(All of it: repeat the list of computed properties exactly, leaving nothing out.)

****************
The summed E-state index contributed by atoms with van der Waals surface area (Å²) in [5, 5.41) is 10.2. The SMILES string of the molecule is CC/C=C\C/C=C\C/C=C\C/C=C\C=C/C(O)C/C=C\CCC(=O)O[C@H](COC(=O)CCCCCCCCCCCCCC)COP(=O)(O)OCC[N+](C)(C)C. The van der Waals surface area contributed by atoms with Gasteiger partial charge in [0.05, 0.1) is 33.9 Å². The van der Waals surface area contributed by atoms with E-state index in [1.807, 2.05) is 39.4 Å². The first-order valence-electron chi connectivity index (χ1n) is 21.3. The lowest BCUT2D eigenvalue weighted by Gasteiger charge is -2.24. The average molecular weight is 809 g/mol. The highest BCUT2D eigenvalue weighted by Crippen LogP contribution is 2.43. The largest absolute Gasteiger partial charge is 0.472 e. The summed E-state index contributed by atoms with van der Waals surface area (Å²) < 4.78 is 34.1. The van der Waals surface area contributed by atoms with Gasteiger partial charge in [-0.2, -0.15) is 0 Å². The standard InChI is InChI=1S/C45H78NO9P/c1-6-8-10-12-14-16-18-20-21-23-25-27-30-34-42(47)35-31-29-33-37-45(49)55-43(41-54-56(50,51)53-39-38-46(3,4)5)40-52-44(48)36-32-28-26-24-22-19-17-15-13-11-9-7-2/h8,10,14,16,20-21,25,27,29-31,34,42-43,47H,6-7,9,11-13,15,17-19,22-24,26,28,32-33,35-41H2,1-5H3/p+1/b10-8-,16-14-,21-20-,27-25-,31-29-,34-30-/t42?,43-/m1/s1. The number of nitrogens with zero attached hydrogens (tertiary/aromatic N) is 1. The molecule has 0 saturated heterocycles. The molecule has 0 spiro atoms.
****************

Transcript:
The summed E-state index contributed by atoms with van der Waals surface area (Å²) in [5, 5.41) is 10.2. The SMILES string of the molecule is CC/C=C\C/C=C\C/C=C\C/C=C\C=C/C(O)C/C=C\CCC(=O)O[C@H](COC(=O)CCCCCCCCCCCCCC)COP(=O)(O)OCC[N+](C)(C)C. The van der Waals surface area contributed by atoms with Gasteiger partial charge in [0.05, 0.1) is 33.9 Å². The van der Waals surface area contributed by atoms with E-state index in [1.807, 2.05) is 39.4 Å². The first-order valence-electron chi connectivity index (χ1n) is 21.3. The lowest BCUT2D eigenvalue weighted by Gasteiger charge is -2.24. The average molecular weight is 809 g/mol. The highest BCUT2D eigenvalue weighted by Crippen LogP contribution is 2.43. The largest absolute Gasteiger partial charge is 0.472 e. The summed E-state index contributed by atoms with van der Waals surface area (Å²) < 4.78 is 34.1. The van der Waals surface area contributed by atoms with Gasteiger partial charge in [-0.2, -0.15) is 0 Å². The standard InChI is InChI=1S/C45H78NO9P/c1-6-8-10-12-14-16-18-20-21-23-25-27-30-34-42(47)35-31-29-33-37-45(49)55-43(41-54-56(50,51)53-39-38-46(3,4)5)40-52-44(48)36-32-28-26-24-22-19-17-15-13-11-9-7-2/h8,10,14,16,20-21,25,27,29-31,34,42-43,47H,6-7,9,11-13,15,17-19,22-24,26,28,32-33,35-41H2,1-5H3/p+1/b10-8-,16-14-,21-20-,27-25-,31-29-,34-30-/t42?,43-/m1/s1. The number of nitrogens with zero attached hydrogens (tertiary/aromatic N) is 1. The molecule has 0 saturated heterocycles. The molecule has 0 spiro atoms.